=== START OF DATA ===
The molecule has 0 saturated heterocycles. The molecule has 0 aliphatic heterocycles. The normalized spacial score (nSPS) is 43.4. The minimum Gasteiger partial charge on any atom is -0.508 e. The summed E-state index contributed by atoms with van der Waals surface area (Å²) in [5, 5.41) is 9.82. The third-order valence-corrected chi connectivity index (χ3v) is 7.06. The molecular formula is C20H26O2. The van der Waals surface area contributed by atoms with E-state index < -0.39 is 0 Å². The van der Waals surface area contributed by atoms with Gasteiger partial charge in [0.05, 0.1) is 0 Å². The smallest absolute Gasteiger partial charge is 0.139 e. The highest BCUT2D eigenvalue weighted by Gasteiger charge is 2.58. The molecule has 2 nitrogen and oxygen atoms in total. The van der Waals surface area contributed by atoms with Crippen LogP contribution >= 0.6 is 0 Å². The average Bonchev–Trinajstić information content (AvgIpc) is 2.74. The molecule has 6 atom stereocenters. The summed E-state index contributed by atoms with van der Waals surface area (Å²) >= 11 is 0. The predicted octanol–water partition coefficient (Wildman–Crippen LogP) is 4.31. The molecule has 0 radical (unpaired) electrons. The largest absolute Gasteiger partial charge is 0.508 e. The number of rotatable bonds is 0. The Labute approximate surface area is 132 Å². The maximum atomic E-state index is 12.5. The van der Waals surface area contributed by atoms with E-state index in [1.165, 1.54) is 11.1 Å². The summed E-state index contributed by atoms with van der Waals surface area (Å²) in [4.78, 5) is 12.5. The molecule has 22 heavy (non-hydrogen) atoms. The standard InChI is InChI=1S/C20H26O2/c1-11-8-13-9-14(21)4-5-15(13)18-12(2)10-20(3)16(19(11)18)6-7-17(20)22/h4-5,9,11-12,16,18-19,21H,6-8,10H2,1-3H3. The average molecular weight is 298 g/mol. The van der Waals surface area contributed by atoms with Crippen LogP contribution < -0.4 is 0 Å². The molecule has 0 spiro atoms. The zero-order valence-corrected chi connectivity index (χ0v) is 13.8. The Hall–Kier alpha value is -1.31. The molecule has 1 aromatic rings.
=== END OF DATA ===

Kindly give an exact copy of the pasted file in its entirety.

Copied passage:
The molecule has 0 saturated heterocycles. The molecule has 0 aliphatic heterocycles. The normalized spacial score (nSPS) is 43.4. The minimum Gasteiger partial charge on any atom is -0.508 e. The summed E-state index contributed by atoms with van der Waals surface area (Å²) in [5, 5.41) is 9.82. The third-order valence-corrected chi connectivity index (χ3v) is 7.06. The molecular formula is C20H26O2. The van der Waals surface area contributed by atoms with E-state index < -0.39 is 0 Å². The van der Waals surface area contributed by atoms with Gasteiger partial charge in [0.05, 0.1) is 0 Å². The smallest absolute Gasteiger partial charge is 0.139 e. The highest BCUT2D eigenvalue weighted by Gasteiger charge is 2.58. The molecule has 2 nitrogen and oxygen atoms in total. The van der Waals surface area contributed by atoms with Crippen LogP contribution >= 0.6 is 0 Å². The average Bonchev–Trinajstić information content (AvgIpc) is 2.74. The molecule has 6 atom stereocenters. The summed E-state index contributed by atoms with van der Waals surface area (Å²) >= 11 is 0. The predicted octanol–water partition coefficient (Wildman–Crippen LogP) is 4.31. The molecule has 0 radical (unpaired) electrons. The largest absolute Gasteiger partial charge is 0.508 e. The number of rotatable bonds is 0. The Labute approximate surface area is 132 Å². The maximum atomic E-state index is 12.5. The van der Waals surface area contributed by atoms with E-state index in [1.165, 1.54) is 11.1 Å². The summed E-state index contributed by atoms with van der Waals surface area (Å²) in [4.78, 5) is 12.5. The molecule has 22 heavy (non-hydrogen) atoms. The standard InChI is InChI=1S/C20H26O2/c1-11-8-13-9-14(21)4-5-15(13)18-12(2)10-20(3)16(19(11)18)6-7-17(20)22/h4-5,9,11-12,16,18-19,21H,6-8,10H2,1-3H3. The average molecular weight is 298 g/mol. The van der Waals surface area contributed by atoms with Crippen LogP contribution < -0.4 is 0 Å². The molecule has 0 spiro atoms. The zero-order valence-corrected chi connectivity index (χ0v) is 13.8. The Hall–Kier alpha value is -1.31. The molecule has 1 aromatic rings.